Progress, Plato, Aristotle

More Platonic reflections from Rebecca Newberger Goldstein in CoPhi today, and Russell on Aristotle.

Goldstein continues her reply to the philosophy jeerers and their slight that philosophy bakes no bread and gets us nowhere. She might have recalled William James’s opening salvo in Pragmatism acknowledging the former but entirely repudiating the latter.

Believing in philosophy myself devoutly, and believing also that a kind of new dawn is breaking upon us philosophers, I feel impelled, per fas aut nefas, to try to impart to you some news of the situation.

Philosophy is at once the most sublime and the most trivial of human pursuits. It works in the minutest crannies and it opens out the widest vistas. It ‘bakes no bread,’ as has been said, but it can inspire our souls with courage; and repugnant as its manners, its doubting and challenging, its quibbling and dialectics, often are to common people, no one of us can get along without the far-flashing beams of light it sends over the world’s perspectives. These illuminations at least, and the contrast-effects of darkness and mystery that accompany them, give to what it says an interest that is much more than professional.

In fact, philosophy constantly progresses in this way, by illuminating the “covert presumptions” that lie buried beneath our awareness. Facing, discussing, and sometimes revising or rejecting our various unexamined convictions can be the epitome, and always is the requisite condition, of progress at the level of reflective thought. What is truth, beauty, or goodness? You may think you know, but we need to talk about it.
The path of progress for Plato is dialogic, argumentative, and collaborative, like much scientific discourse; but unlike most scientific results, those of philosophy register most powerfully in personal terms, and are revealed in the progressive personal transformations of individuals rather than in “paradigm shifts”  impacting whole disciplines and epochs.

What is Platonism? It’s an unfamiliar idea about ideas, that when they embody truth they do so by subsisting in an abstract realm beyond the reach of everyday sense (and common sense). “A Platonist asserts that the abstract is as real as the concrete, the general as realized as the particular.” Or moreso. A Platonist is the diametric opposite of a Pragmatist.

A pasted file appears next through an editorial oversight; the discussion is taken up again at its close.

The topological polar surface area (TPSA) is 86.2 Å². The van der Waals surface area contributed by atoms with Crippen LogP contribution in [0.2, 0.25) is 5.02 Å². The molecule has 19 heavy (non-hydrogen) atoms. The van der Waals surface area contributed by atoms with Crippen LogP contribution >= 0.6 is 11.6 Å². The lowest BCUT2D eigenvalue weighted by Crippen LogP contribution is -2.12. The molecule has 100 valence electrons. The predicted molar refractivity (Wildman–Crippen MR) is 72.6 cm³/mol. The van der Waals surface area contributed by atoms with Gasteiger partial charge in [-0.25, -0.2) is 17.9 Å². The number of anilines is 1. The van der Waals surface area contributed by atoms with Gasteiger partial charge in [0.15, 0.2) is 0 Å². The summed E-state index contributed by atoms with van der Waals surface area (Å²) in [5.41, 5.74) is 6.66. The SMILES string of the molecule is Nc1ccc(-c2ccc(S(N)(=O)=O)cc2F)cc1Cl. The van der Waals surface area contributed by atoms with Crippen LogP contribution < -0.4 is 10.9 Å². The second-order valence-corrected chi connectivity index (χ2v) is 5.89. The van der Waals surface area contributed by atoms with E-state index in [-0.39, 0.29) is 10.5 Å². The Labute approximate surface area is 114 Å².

And, a Platonist asserts the eternal intertwining of goodness, beauty, and truth: a Sublime Braid that cashes out for Plato’s Socrates as humility and piety of a secular sort, a “strengthened kinship with the cosmos” through an uplifted infatuation with wisdom and “love for that which isn’t oneself.”

Aristotle’s student Alexander, “arrogrant, drunken, cruel, vindictive, and grossly superstitious,” was evidently not a good philosopher. Russell doubts he learned much from his tutor, but he did us the service of keeping Hellenic civilization alive long enough to produce a big chunk of our curriculum.

Aristotle was optimistic and teleological (or purpose-driven), convinced that “the universe and everything in it is developing towards something continually better.” Coulda fooled us, or most of us. (But Goldstein’s husband Steve Pinker, with his Better Angels, might offer qualified agreement.)

Aristotle’s “good,” unlike Plato’s remote and abstract Form, is immanent and practically universal. It’s that activity of the virtuous soul called eudaimonia, flourishing, or happiness. Everybody wants some, for its own sake. Aristotle’s god is another story.

And what is virtue? It’s any action that tends to produce happiness (but don’t confuse happiness with fleeting pleasure. One swallow does not make a summer.

Some more possible points for discussion today: If Aristotle’s metaphysics is Plato diluted by common sense, what’s so common about it? Does each of us have an “essence”? What do you think of Aristotle’s airy and impersonal God? Is happiness the only thing in the world that’s intrinsically good, for its own sake? Is Aristotle’s golden mean really golden, or is it vapid, formulaidc, and equivocal? Is it true what Fish said to Boghossian, that philosophical conclusions “do not travel”? What can that possibly mean, from a peripatetic or pragmatic point of view? 

Today is the anniversary of the Battle of Marathon, “regarded as the kicking-off point for the rise of Classical Greece and the birth of Western civilization” (if you want to call it that). We’re debating, at this late date, the deplorability of racists and other haters? People who casually fling the ugly word that rhymes with stitch, and worse, are offended by that perfectly apt and descriptive word?  That’s deplorable.
Why is it so hard to live in the present? Past and future do seem more safe, sane, and secure. But here and now is where it’s always happening, and here and now is where we store our past and hatch our possible futures. Here’s where the progress has to happen.
5:45/6:29, 57/88, 6:57

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